beauty in the heart of europe

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Switzerland is one of the world's oldest democracies. The founding of the Swiss Confederation took place on 1 August 1291, when the mountain territories of Uri, Schwyz, and Unterwalden began a revolt against Austrian Hapsburg control by signing the Perpetual Covenant of 1291. This covenant united these three territories in an effort to defend their interests and traditions against the influence of the Hapsburg family and maintain peace, security, and rule of law.The confederation later grew by adding other states, starting with Lucerne and Zürich. By 1513 a total of 13 states (both urban and rural) made up the Eidgenossenschaft (literally, “oath comradeship”). Through military conquest and diplomacy, these states governed substantial territories within what is now Switzerland.

Government Structure

Switzerland is a highly decentralized federal state; most political power resides in the 26 cantons (states), which delegate a few matters to the federal government. However, in recent years the number of items delegated to the federal level has grown.

Switzerland practices a semi-direct democracy, giving voters a stronger role in the political process than is present in purely representative democracies. Constitutional amendments can be instigated by popular initiative (where 100,000 voters sign an initiative within 18 months), and all Legislation is subject to referendums (which must include 50,000 signatures within 100 days). Referendums for constitutional amendments and laws dealing with foreign affairs require a double majority to pass, meaning the popular vote of the entire nation, as well as the popular vote in the majority of cantons, must support the proposed measure. These practices make Switzerland one of the most democratic countries in the world. Each canton has its own constitution and legislative and executive branches, while each community has its own local government. Each canton is responsible for education, police, welfare, citizenship, roads, and other local issues. At the cantonal and local levels, decisions are made directly by the people.

Major Issues

The environmental problems faced by Switzerland stem largely from human impacts due to population growth, consumption of fossil fuels, urbanization, and the steady rise of tourism. One of the most significant threats to the environment is damage to forests from acid rain, a form of air pollution. Acid rain is caused by the burning of fossil fuels, which emit sulfate and nitrate particles into the atmosphere. These compounds, which fall to the earth in the form of rain, snow, and fog, can prove fatal to trees and other plant life. Trees in Switzerland play a critical role in averting landslides and avalanches by preventing soil erosion and holding back snow. In an effort to maintain healthy trees, Switzerland vigorously supports regional, European, and global treaties aimed at reducing emissions that contribute to acid rain. Domestically, Switzerland has sought to reduce damaging emissions by enacting strict vehicle emission standards and by limiting heavy truck traffic on the transalpine routes. To further protect Swiss forests, a federal permit is required to cut trees.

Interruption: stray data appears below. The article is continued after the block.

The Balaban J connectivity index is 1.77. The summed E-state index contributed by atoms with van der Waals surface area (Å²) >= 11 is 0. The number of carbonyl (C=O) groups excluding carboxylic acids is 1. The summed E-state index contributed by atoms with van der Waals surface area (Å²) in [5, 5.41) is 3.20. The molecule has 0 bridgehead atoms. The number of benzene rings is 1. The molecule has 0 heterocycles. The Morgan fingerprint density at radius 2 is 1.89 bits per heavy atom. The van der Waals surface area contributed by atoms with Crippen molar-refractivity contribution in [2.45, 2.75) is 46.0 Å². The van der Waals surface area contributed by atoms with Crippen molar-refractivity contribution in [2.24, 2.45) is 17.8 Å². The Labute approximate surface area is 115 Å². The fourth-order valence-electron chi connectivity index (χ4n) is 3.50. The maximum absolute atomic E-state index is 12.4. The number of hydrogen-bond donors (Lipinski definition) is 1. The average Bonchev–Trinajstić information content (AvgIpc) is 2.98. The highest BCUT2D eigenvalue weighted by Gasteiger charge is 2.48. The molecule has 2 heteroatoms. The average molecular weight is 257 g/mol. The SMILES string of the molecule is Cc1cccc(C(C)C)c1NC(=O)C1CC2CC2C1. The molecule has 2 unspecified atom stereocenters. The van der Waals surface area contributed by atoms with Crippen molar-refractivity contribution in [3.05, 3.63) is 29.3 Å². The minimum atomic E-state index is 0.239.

Switzerland is a peaceful, prosperous, and modern market economy with low unemployment, a highly skilled labor force, and a per capita GDP among the highest in the world. Switzerland's economy benefits from a highly developed service sector, led by financial services, and a manufacturing industry that specializes in high-technology, knowledge-based production. Its economic and political stability, transparent legal system, exceptional infrastructure, efficient capital markets, and low corporate tax rates also make Switzerland one of the world's most competitive economies. The Swiss have brought their economic practices largely into conformity with the EU's to enhance their international competitiveness, but some trade protectionism remains, particularly for its small agricultural sector. The fate of the Swiss economy is tightly linked to that of its neighbors in the eurozone, which purchases half of Swiss exports


From a climate point of view, Switzerland is located in a transition zone. In the west, there is a strong influence of the Atlantic ocean. Winds bring a lot of moisture into Switzerland and cause rainfall. In the east, there is an almost continental climate, with lower temperatures and less precipitation. On the other hand, the alps - which run from east to west - act as a climatic divide. South of the alps, there is an almost Mediterranean climate, with significantly higher temperatures but also a lot of precipitation.

Generally speaking, spring is wet and cool, April is well known for fast and often changing weather conditions. Summer is supposed to be warm and dry with maximum temperature up to 35°C (95°F). The temperature depends primarily on the elevation, the zero line (0°C or 32°F) may raise as high as 4000 meters above sea level (13125 feet). Fall is usually dry, but cool. The temperature will drop significantly in September or October, with the zero line around 2000 meter above sea level (6560 feet). Winter is supposed to be cold and dry. The temperature may drop below 0°C everywhere in Switzerland, especially at night. In the alps, they usually get a lot of snow, but even at lower elevations, there is a good chance that they will get a foot of snow every now and then.

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